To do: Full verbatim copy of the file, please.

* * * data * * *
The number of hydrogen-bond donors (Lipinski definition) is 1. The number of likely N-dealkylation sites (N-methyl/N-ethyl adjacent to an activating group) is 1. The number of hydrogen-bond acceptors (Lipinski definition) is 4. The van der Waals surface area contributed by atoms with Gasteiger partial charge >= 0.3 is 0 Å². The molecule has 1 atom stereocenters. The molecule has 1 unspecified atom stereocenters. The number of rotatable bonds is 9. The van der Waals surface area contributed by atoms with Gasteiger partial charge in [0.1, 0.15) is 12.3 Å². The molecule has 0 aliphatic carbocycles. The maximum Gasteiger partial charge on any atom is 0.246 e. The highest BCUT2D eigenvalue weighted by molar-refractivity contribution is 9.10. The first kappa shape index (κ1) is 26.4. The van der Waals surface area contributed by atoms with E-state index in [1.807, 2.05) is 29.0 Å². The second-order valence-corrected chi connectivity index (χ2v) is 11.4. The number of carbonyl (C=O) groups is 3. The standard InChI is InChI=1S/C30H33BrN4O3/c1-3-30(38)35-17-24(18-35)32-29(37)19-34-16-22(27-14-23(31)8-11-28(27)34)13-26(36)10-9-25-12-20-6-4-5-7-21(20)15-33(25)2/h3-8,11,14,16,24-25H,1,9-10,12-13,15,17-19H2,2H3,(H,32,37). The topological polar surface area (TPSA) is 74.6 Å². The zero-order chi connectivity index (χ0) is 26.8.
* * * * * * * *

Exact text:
The number of hydrogen-bond donors (Lipinski definition) is 1. The number of likely N-dealkylation sites (N-methyl/N-ethyl adjacent to an activating group) is 1. The number of hydrogen-bond acceptors (Lipinski definition) is 4. The van der Waals surface area contributed by atoms with Gasteiger partial charge >= 0.3 is 0 Å². The molecule has 1 atom stereocenters. The molecule has 1 unspecified atom stereocenters. The number of rotatable bonds is 9. The van der Waals surface area contributed by atoms with Gasteiger partial charge in [0.1, 0.15) is 12.3 Å². The molecule has 0 aliphatic carbocycles. The maximum Gasteiger partial charge on any atom is 0.246 e. The highest BCUT2D eigenvalue weighted by molar-refractivity contribution is 9.10. The first kappa shape index (κ1) is 26.4. The van der Waals surface area contributed by atoms with E-state index in [1.807, 2.05) is 29.0 Å². The second-order valence-corrected chi connectivity index (χ2v) is 11.4. The number of carbonyl (C=O) groups is 3. The standard InChI is InChI=1S/C30H33BrN4O3/c1-3-30(38)35-17-24(18-35)32-29(37)19-34-16-22(27-14-23(31)8-11-28(27)34)13-26(36)10-9-25-12-20-6-4-5-7-21(20)15-33(25)2/h3-8,11,14,16,24-25H,1,9-10,12-13,15,17-19H2,2H3,(H,32,37). The topological polar surface area (TPSA) is 74.6 Å². The zero-order chi connectivity index (χ0) is 26.8.